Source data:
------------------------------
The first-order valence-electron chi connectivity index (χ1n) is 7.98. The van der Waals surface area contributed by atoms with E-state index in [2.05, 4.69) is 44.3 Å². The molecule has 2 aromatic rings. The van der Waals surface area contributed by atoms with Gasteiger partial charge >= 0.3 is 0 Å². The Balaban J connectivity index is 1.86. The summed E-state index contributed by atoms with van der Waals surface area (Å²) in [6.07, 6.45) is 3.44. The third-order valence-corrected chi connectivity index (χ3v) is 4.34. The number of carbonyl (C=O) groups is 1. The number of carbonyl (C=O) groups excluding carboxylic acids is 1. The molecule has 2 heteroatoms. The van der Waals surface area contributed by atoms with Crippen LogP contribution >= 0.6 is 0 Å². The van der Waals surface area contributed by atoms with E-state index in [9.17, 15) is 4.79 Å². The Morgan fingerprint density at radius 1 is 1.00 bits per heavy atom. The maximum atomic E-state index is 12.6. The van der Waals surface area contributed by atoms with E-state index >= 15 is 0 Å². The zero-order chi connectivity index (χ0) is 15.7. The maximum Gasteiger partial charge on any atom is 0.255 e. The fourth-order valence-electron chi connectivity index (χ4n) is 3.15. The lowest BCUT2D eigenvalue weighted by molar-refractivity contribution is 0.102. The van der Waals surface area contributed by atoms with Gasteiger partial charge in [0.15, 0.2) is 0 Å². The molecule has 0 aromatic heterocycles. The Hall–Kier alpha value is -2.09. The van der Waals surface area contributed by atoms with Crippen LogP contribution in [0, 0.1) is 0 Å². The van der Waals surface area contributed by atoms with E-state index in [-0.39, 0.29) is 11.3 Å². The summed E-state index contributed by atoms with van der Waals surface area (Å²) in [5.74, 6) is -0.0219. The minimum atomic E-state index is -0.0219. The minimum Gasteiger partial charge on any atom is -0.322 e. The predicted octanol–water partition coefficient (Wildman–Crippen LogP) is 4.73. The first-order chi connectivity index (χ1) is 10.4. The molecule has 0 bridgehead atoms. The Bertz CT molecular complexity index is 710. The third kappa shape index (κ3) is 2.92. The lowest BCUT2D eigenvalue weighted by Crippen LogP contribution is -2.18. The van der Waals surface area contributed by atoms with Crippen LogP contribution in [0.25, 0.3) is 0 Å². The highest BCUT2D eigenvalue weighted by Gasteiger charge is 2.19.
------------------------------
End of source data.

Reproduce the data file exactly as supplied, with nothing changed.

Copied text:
The first-order valence-electron chi connectivity index (χ1n) is 7.98. The van der Waals surface area contributed by atoms with E-state index in [2.05, 4.69) is 44.3 Å². The molecule has 2 aromatic rings. The van der Waals surface area contributed by atoms with Gasteiger partial charge >= 0.3 is 0 Å². The Balaban J connectivity index is 1.86. The summed E-state index contributed by atoms with van der Waals surface area (Å²) in [6.07, 6.45) is 3.44. The third-order valence-corrected chi connectivity index (χ3v) is 4.34. The number of carbonyl (C=O) groups is 1. The number of carbonyl (C=O) groups excluding carboxylic acids is 1. The molecule has 2 heteroatoms. The van der Waals surface area contributed by atoms with Crippen LogP contribution >= 0.6 is 0 Å². The van der Waals surface area contributed by atoms with E-state index in [9.17, 15) is 4.79 Å². The Morgan fingerprint density at radius 1 is 1.00 bits per heavy atom. The maximum atomic E-state index is 12.6. The van der Waals surface area contributed by atoms with E-state index >= 15 is 0 Å². The zero-order chi connectivity index (χ0) is 15.7. The maximum Gasteiger partial charge on any atom is 0.255 e. The fourth-order valence-electron chi connectivity index (χ4n) is 3.15. The lowest BCUT2D eigenvalue weighted by molar-refractivity contribution is 0.102. The van der Waals surface area contributed by atoms with Gasteiger partial charge in [0.15, 0.2) is 0 Å². The molecule has 0 aromatic heterocycles. The Hall–Kier alpha value is -2.09. The van der Waals surface area contributed by atoms with Crippen LogP contribution in [0, 0.1) is 0 Å². The van der Waals surface area contributed by atoms with E-state index in [-0.39, 0.29) is 11.3 Å². The summed E-state index contributed by atoms with van der Waals surface area (Å²) in [5.74, 6) is -0.0219. The minimum atomic E-state index is -0.0219. The minimum Gasteiger partial charge on any atom is -0.322 e. The predicted octanol–water partition coefficient (Wildman–Crippen LogP) is 4.73. The first-order chi connectivity index (χ1) is 10.4. The molecule has 0 bridgehead atoms. The Bertz CT molecular complexity index is 710. The third kappa shape index (κ3) is 2.92. The lowest BCUT2D eigenvalue weighted by Crippen LogP contribution is -2.18. The van der Waals surface area contributed by atoms with Crippen LogP contribution in [0.25, 0.3) is 0 Å². The highest BCUT2D eigenvalue weighted by Gasteiger charge is 2.19.